Desflurane, 2-(difluoromethoxy)-1,1,1,2-tetrafluoroethane, is an inhalation anesthetic possessing very advantageous properties. Desflurane is of significant commercial value, in particular, as a result of being an effective anesthetic which demonstrates rapid induction and an unexpectedly rapid recovery from anesthesia. The latter property makes it especially attractive for surgical procedures done on an out-patient basis. The use of desflurane as an inhalation anesthetic is claimed in Terrell, U.S. Pat. No. 4,762,856, issued Aug. 9, 1988. Desflurane was originally disclosed in Example XXI of Russell et al U.S. Pat. No. 3,897,502, issued Jul. 29, 1975, which is directed to a method of fluorinating ethers to make compounds generally useful as solvents, degreasing agents and the like.
More recently, a number of processes for preparing desflurane have been patented. Halpern et al, U.S. Pat. No. 4,855,511 discloses preparing desflurane by the reaction of a compound having the formula CHCl2OCHClCOCl with sulfur tetrafluoride at elevated temperatures. Halpern et al, U.S. Pat. No. 4,874,901 discloses a method of fluorinating a chlorine on the carbon adjacent the ether oxygen in chloro-fluoro ethers by reaction with sodium or potassium fluoride at elevated temperature and pressure in the absence of solvent. By this method, isoflurane is converted to desflurane.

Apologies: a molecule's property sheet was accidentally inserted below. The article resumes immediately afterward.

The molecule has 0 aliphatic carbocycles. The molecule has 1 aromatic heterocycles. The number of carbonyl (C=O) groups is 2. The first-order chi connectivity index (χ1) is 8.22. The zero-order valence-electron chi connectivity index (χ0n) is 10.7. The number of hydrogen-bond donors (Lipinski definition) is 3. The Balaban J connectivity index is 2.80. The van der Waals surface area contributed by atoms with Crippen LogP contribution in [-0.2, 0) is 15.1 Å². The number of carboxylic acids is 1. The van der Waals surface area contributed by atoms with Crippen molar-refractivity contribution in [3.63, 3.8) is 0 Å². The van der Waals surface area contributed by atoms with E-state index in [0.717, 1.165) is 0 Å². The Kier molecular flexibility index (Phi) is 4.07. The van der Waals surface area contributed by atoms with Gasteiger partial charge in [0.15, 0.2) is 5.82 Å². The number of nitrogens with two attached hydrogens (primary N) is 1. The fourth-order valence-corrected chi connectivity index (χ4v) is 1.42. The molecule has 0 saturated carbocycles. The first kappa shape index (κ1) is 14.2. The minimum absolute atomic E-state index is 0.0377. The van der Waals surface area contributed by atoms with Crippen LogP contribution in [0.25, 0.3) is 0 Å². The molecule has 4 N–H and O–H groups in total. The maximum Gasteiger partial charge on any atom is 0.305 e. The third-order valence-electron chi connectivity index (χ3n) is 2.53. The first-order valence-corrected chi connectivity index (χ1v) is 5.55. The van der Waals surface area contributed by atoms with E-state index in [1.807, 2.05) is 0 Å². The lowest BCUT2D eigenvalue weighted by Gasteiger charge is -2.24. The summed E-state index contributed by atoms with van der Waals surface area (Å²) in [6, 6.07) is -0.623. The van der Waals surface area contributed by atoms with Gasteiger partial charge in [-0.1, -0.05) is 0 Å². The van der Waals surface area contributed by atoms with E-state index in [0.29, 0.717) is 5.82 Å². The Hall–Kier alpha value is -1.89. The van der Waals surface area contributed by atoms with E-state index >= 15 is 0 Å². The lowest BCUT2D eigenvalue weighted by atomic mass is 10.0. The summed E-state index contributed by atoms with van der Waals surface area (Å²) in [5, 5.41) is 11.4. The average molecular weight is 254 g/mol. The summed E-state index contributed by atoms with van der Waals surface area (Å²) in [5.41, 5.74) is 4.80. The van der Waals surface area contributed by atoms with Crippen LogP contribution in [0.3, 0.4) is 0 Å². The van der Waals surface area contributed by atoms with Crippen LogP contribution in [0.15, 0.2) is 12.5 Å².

In Robin et al, U.S. Pat. No. 4,972,040, fluoral methyl hemiacetal, CF3CH(OH)OCH3, is reacted with p-toluene sulfonyl chloride to form the corresponding tosylate compound. The tosylate group is then removed by reaction with a fluorinating agent to form CF3CHFOCH3. This compound is converted to desflurane by chlorinating the methyl group, preferably with chlorine gas, followed by reaction with a fluorinating agent.
Robin et al. U.S. Pat. No. 5,015,781, disclosed a process for forming desflurane by the direct fluorination of isoflurane by bromine trifluoride. Cicco, U.S. Pat. No. 5,026,924, discloses a low temperature preparation of desflurane comprising reacting isoflurane with hydrogen fluoride in the presence of a catalyst comprising antimony pentachloride, alone or in combination with antimony trichloride.
Rozov et al., U.S. Pat. No. 5,283,372 discloses the preparation of desflurane by reacting an optically pure isoflurane with bromide trifluroide to yield a corresponding optically pure desflurane. Chambers et al., U.S. Pat. No. 6,054,626, discloses the preparation of desflurane by reacting CF3CH2OCHF2 with Cobalt trifluroide. Rozov et al., U.S. Pat. No. 5,205,914, discloses the preparation of desflurane by using the starting material hexafluoropropene.
Isoflurane synthesis and purification methods are disclosed in U.S. Pat. No. 3,720,587; 3,726,268; and 3,846,332.
During 2003, 615 batches of acetone from an isoflurane purification process were processed by Baxter Healthcare Corporation (Guayama, Puerto Rico), 18 of which failed the water specification, leading to significant delays pending the investigation and documentation of each failed batch. There is, therefore, a need for an improved processes for the synthesis and purification of volatile anesthetics.